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Thousands of demonstrators defied an official ban to march Saturday against the deployment of new water storage infrastructure for agricultural irrigation in western France, some clashing with police.

Clashes between paramilitary gendarmes and demonstrators erupted with Interior Minister Gerald Darmanin reporting that 61 officers had been hurt, 22 seriously.

“Bassines Non Merci,” which organized the protest, said around 30 demonstrators had been injured. Of them, 10 had to seek medical treatment and three were hospitalized.

The group brings together environmental associations, trade unions and anti-capitalist groups against what it claims is a “water grab” by the “agro-industry” in western France.

Local officials said six people were arrested during the protest and that 4,000 people had turned up for the banned demonstration. Organizers put the turnout at 7,000.

The deployment of giant water “basins” is underway in the village of Sainte-Soline, in the Deux-Sevres department, to irrigate crops, which opponents claim distorts access to water amid drought conditions.

Around 1,500 police were deployed, according to the prefect of the Deux-Sevres department Emmanuelle Dubee.

Dubee said Friday she had wanted to limit possible “acts of violence,” referring to the clashes between demonstrators and security forces that marred a previous rally in March. 

The Sainte-Soline water reserve is the second of 16 such installations, part of a project developed by a group of 400 farmers organized in a water cooperative to significantly reduce water usage in the summer.

The open-air craters, covered with a plastic tarpaulin, are filled by pumping water from surface groundwater in winter and can store up to 650,000 square meters of water. 

This water is used for irrigation in summer, when rainfall is scarcer. 

Opponents claim the “mega-basins” are wrongly reserved for large export-oriented grain farms and deprive the community of access to essential resources.

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Study: Heat Waves Cost Poor Countries the Most, Exacerbating Inequality

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Heat waves, intensified by climate change, have cost the global economy trillions of dollars in the past 30 years, a study published Friday found, with poor countries paying the steepest price.

And those lopsided economic effects contribute to widening inequalities around the world, according to the research. 

“The cost of extreme heat from climate change so far has been disproportionately borne by the countries and regions least culpable for global warming,” Dartmouth College professor Justin Mankin, one of the authors of the study published in the journal Science Advances, told AFP. “And that’s an insane tragedy.”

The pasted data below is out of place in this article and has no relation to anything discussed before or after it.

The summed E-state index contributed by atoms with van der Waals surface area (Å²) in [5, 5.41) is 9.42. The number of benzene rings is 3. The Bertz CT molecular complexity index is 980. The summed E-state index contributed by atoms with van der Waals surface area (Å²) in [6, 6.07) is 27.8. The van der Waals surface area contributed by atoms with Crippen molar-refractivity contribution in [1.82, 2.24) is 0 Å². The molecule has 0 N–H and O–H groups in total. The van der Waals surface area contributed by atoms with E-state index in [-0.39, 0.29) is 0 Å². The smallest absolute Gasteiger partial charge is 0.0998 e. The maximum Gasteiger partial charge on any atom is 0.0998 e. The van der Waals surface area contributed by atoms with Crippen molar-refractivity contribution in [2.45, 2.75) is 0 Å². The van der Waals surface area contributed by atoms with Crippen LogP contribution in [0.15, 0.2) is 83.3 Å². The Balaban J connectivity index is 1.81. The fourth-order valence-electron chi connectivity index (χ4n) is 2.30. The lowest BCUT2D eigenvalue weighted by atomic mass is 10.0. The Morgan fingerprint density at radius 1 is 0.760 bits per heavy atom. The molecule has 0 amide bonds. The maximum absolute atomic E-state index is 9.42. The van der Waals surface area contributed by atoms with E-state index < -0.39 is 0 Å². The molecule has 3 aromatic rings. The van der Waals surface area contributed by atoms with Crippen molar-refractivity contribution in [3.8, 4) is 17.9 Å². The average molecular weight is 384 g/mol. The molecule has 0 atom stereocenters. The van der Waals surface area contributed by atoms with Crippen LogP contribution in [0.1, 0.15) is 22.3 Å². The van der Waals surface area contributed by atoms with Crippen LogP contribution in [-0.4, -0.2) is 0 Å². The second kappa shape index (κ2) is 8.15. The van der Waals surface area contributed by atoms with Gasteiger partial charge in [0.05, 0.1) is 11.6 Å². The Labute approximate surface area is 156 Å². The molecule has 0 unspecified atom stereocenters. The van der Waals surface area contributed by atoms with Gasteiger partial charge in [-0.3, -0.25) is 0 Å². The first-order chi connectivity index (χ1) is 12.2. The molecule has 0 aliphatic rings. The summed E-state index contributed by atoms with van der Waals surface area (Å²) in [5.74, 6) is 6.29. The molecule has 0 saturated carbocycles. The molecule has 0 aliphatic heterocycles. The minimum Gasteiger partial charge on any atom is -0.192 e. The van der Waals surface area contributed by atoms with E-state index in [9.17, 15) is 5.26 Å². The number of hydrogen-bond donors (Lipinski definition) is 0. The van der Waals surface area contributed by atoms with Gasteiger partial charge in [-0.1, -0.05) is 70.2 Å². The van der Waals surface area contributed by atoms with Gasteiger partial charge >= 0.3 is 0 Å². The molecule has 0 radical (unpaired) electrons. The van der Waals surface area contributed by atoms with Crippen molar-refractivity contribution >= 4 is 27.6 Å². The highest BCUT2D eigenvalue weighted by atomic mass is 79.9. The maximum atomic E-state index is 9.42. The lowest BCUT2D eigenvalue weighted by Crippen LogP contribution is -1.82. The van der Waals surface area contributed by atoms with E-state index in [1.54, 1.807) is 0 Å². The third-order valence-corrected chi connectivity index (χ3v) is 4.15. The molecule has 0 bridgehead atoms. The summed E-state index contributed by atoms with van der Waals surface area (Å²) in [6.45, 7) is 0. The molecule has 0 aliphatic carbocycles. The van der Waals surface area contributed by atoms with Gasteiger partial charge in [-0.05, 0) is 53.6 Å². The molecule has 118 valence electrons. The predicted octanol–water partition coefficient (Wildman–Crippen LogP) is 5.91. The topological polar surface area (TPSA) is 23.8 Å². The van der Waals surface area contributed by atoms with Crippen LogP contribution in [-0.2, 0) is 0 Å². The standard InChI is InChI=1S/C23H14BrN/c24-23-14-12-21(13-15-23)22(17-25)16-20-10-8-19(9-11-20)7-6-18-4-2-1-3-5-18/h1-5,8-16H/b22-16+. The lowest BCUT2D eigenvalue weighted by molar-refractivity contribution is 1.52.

“Climate change is playing out on a landscape of economic inequality, and it is acting to amplify that inequality,” he said.

Periods of extreme heat cost the global economy about $16 trillion between 1992 and 2013, the study calculated. 

But while the richest countries have lost about 1.5% of their annual per capita GDPs dealing with heat waves, poorer countries have lost about 6.7% of their annual per capita GDPs. 

The reason for that disparity is simple: poor countries are often situated closer to the tropics, where temperatures are warmer anyway. During heat waves, they become even hotter.

The study comes just days ahead of the start of the COP27 climate summit in Egypt, where the question of compensation for countries that are disproportionately vulnerable to but least responsible for climate change is expected to be one of the key topics. 

The costs of heat waves come from several factors: effects on agriculture, strains on health systems, less productive workforces and physical damage to infrastructure, such as melting roads. 

Study researchers examined five days of weather considered extreme for a specific region each year. 

“The general idea is to use variation in extreme heat, which is effectively randomly assigned to all these economic regions and see the extent to which that accounts for variation in economic growth” in a given region, Mankin explained. 

“Then the second part is to say, ‘OK, how has human-caused warming influenced extreme heat?'” he added.

Despite these calculations, the study results almost certainly underestimate the true cost of extreme heat, according to the paper — only studying five days per year does not reflect the increased frequency of such heat events, and not all potential costs were included. 

Previous studies on the subject had focused on the costs of heat to specific sectors, though scientists say it is important to look at the price tag of climate change wholistically. 

“You want to know what those costs are, so that you have a frame of reference against which to compare the cost of action,” Mankin said, such as establishing cooling centers or installing air conditioners, versus “the cost of inaction.”

“The dividends economically of responding to the five hottest days of the year could be quite great,” he said.

But according to Mankin, the most important response is to reduce carbon emissions to slow global warming at the source. 

“We need to adapt to the climate we have now, and we also need to deeply invest in mitigation,” he said.